AM: One of the reasons I’m drawn to this sport so much is the mental challenge of being in complete solitude throughout training for over 10 hours a week. And then on race day, I almost go into a meditative trance as I run. I’m not listening to music; it’s just me and my thoughts and the pitter-patter of my feet. And my mind scans between a few different variables, like, “How’s my pace? Am I eating enough? Am I drinking enough?” And then just trying to stay as present and in the moment as possible. Zion was the first ultra marathon that I ever won, and it’s also the first ultra marathon that I’ve really been in the lead at all. So having that experience of being chased by a field of over 200 people was really unique. I remember trying to forget the fact that I was in the lead and just be present with the current mile I was on. I was trying to chase the ghost of my own potential rather than worry about people behind me who might catch up.
How did you feel crossing the finish line in Zion?
AM: For the past three ultra marathons I’ve done at the 100K distance, within 10 minutes of finishing I was in the medical tent needing attention. The previous one before this, I was in a wheelchair just minutes after. But for one reason or another, when I finished the race in Zion I was able to celebrate with my girlfriend and didn’t need to go to a medical tent. I got to cheer on the people who were finishing behind me who had been in this awesome race with me all day. It was a moment where I got to really reflect on these seven years post-soccer. I felt a lot of gratitude for the fact that even though one sport I loved was suddenly gone, I found something else to take its place.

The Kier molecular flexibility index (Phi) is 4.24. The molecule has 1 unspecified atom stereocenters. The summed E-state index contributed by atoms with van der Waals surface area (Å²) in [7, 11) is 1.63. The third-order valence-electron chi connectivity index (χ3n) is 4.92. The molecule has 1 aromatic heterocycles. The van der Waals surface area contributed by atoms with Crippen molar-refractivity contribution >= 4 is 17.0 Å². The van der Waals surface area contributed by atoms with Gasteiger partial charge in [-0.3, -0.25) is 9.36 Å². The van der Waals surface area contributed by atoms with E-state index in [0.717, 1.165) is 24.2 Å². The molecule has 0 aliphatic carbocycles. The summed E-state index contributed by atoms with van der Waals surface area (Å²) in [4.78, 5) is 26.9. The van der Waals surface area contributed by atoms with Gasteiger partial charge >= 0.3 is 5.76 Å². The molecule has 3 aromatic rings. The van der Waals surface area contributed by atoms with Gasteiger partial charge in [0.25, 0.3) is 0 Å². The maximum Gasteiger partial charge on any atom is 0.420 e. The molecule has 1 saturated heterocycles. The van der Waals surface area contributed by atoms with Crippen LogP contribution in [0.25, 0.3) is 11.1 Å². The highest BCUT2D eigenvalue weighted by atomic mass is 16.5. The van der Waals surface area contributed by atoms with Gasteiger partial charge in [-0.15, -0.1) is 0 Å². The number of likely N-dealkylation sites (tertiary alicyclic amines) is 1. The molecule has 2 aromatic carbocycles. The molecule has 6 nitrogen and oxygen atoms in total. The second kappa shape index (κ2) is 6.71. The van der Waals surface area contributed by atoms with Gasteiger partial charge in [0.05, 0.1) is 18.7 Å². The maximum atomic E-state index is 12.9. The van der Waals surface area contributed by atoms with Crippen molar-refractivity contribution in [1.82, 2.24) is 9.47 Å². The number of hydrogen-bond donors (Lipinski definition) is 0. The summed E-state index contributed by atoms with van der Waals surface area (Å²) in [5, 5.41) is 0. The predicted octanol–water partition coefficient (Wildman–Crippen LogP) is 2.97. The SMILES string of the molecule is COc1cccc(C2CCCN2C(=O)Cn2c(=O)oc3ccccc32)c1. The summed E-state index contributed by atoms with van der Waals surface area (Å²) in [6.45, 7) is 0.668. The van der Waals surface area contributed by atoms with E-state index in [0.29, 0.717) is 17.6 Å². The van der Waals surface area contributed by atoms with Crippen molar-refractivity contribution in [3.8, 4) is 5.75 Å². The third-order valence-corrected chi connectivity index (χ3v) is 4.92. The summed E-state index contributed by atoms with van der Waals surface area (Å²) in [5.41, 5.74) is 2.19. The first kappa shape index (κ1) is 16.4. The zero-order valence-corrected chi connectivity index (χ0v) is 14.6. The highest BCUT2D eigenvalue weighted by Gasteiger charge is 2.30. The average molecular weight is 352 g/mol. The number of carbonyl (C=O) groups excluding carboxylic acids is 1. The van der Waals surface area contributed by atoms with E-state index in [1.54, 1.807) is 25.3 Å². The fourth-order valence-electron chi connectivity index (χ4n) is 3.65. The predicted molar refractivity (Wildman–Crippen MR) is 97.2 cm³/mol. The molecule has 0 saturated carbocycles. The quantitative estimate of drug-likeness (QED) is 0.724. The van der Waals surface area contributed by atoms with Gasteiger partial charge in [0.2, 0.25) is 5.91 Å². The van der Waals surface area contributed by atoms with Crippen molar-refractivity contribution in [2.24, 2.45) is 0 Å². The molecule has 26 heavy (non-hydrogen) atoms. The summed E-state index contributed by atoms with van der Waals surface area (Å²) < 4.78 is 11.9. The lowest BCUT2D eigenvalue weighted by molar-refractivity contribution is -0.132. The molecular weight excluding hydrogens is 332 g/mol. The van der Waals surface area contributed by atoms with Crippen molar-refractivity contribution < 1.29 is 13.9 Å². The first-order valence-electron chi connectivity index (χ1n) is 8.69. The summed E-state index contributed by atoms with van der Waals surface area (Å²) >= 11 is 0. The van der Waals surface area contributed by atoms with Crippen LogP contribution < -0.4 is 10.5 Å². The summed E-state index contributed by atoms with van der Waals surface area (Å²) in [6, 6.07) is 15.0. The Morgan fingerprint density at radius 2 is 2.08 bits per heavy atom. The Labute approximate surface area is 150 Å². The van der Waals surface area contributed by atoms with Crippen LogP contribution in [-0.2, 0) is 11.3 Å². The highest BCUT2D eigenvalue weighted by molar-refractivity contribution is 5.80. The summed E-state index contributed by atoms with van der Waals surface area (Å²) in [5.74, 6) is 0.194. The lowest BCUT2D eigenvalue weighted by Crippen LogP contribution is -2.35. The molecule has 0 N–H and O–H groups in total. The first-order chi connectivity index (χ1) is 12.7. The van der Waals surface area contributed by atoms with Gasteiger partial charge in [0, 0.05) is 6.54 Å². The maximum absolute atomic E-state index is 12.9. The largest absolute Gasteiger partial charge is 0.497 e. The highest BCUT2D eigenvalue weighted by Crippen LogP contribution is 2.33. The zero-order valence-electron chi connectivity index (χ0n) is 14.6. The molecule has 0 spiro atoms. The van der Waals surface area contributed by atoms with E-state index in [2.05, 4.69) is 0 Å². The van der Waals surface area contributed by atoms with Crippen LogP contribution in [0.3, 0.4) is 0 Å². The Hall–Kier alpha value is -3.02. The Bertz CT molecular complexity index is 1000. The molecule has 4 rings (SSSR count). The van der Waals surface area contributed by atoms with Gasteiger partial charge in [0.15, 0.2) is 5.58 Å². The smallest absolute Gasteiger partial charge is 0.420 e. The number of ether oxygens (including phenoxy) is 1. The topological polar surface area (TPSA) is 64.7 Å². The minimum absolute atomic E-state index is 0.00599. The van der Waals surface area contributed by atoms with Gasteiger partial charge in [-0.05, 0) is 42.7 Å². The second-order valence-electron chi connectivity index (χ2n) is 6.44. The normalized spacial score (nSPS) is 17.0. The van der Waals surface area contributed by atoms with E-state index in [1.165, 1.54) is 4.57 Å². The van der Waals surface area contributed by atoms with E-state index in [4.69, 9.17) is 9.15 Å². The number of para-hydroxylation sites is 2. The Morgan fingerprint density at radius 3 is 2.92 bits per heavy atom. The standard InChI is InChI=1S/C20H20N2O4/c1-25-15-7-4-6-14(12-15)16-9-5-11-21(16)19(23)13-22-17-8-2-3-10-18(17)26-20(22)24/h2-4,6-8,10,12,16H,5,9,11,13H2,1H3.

Tell us about your journey with veganism.
AM: I went vegan in 2018. That year I got a grant from National Geographic to make a documentary film in Zambia. I arrived in Lusaka, Zambia, and had a few weeks of logistics before I could really start the project I was working on. So I had all this space in this new location separated from the identity that I had constructed for myself at home. In that space of solitude and reflection, and being a little uncomfortable with the new surroundings, there was something about my mindset that just started to open in a new way. At that time, I was listening to a podcast called The Rich Roll Podcast, which is hosted by a vegan endurance athlete. I’d been in the endurance arena for a couple years at that point, and was always thinking about how to optimize my performance. Rich Roll often has guests who come on and talk about veganism, and in the past I had always been like, “Ah, no, I’m going to skip over this; it’s not for me.” But in that space of having my mind opened by this new context of where I was living, suddenly I was open to listening to the messages and really taking them to heart. I just started binge listening. And within a day or two, I was convinced that going vegan would be in alignment with the values I hold most dear.
What are the values that you feel veganism aligns with?